# Simple question about expected value of brownian motion

I would appreciate some help with the math in this paper : High Frequency Trading in a Limit Order Book

Specifically, I would like to understand how the authors calculated the expected value of price at terminal time T at current time t. What substitution was made to arrive at equation (3) on page 2 (from the value function directly above?).

The equation can easily be derived from the characteristic function of the geometric Brownian motion. As stated in the footnote, the authors use $$\frac{dS_t}{S_t} = \sigma dW_t$$ as the underlying model. The change in stock price $X_T = S_T - S_t$ is therefore normally distributed with mean 0 and variance $\sigma^2 (T-t)$. The characteristic function of the stock price change then follows as: $$\phi(u) = \mathbb{E}\left[ e^{iuX_T} \right] = e^{-\frac{1}{2} u^2 \sigma^2 (T-t)}.$$ The expression they evaluate can then be transformed as: \begin{align} \mathbb{E} \left[ -\exp\left\{-\gamma(x+qS_T)\right\}\right] =&\ -e^{-\gamma x} \mathbb{E} \left[ -\exp\left\{-\gamma q (S_T - S_t + S_t)\right\}\right] \\ =&\ -e^{-\gamma x} e^{-\gamma q s} \mathbb{E} \left[ -\exp\left\{-\gamma q X_T\right\}\right] \\ =&\ -e^{-\gamma x} e^{-\gamma q s} \phi(i\gamma q) = -e^{-\gamma x} e^{-\gamma q s} e^{\frac{1}{2} \gamma^2 q^2 \sigma^2 (T-t)} \end{align}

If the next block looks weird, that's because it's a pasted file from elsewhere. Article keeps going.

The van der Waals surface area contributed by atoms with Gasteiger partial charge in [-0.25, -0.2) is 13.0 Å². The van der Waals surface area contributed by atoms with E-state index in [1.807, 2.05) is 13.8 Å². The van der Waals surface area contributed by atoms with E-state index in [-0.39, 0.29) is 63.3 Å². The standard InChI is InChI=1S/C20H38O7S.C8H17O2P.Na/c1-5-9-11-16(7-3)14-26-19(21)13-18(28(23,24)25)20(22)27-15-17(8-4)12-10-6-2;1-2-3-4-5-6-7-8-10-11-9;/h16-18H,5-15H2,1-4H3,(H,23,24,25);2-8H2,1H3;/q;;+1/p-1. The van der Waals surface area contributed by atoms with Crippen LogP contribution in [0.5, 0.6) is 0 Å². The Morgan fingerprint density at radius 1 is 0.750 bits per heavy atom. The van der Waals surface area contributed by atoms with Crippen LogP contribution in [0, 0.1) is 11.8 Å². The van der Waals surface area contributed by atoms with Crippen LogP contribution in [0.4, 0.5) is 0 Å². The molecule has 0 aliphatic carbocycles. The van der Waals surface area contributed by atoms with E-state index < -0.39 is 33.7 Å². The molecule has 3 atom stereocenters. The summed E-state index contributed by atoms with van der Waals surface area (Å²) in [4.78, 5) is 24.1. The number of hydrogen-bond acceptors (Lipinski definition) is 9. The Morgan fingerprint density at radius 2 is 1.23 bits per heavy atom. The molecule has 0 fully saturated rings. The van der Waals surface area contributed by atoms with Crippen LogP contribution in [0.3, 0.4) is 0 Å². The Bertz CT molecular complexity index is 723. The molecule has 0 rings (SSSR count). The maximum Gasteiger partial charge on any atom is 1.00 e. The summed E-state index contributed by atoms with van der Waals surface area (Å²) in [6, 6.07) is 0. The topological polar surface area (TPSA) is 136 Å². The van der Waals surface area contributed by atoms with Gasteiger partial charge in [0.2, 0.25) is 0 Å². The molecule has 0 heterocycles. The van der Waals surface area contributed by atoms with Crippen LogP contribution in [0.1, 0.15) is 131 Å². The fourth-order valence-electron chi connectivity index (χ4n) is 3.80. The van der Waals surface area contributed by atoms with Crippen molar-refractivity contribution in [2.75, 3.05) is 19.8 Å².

$$\exp(\sigma W_t - \frac{1}{2}\sigma^2 t)$$ is a martingale, and then with the remaining independent increment, calculate directly using the pdf of the normal density.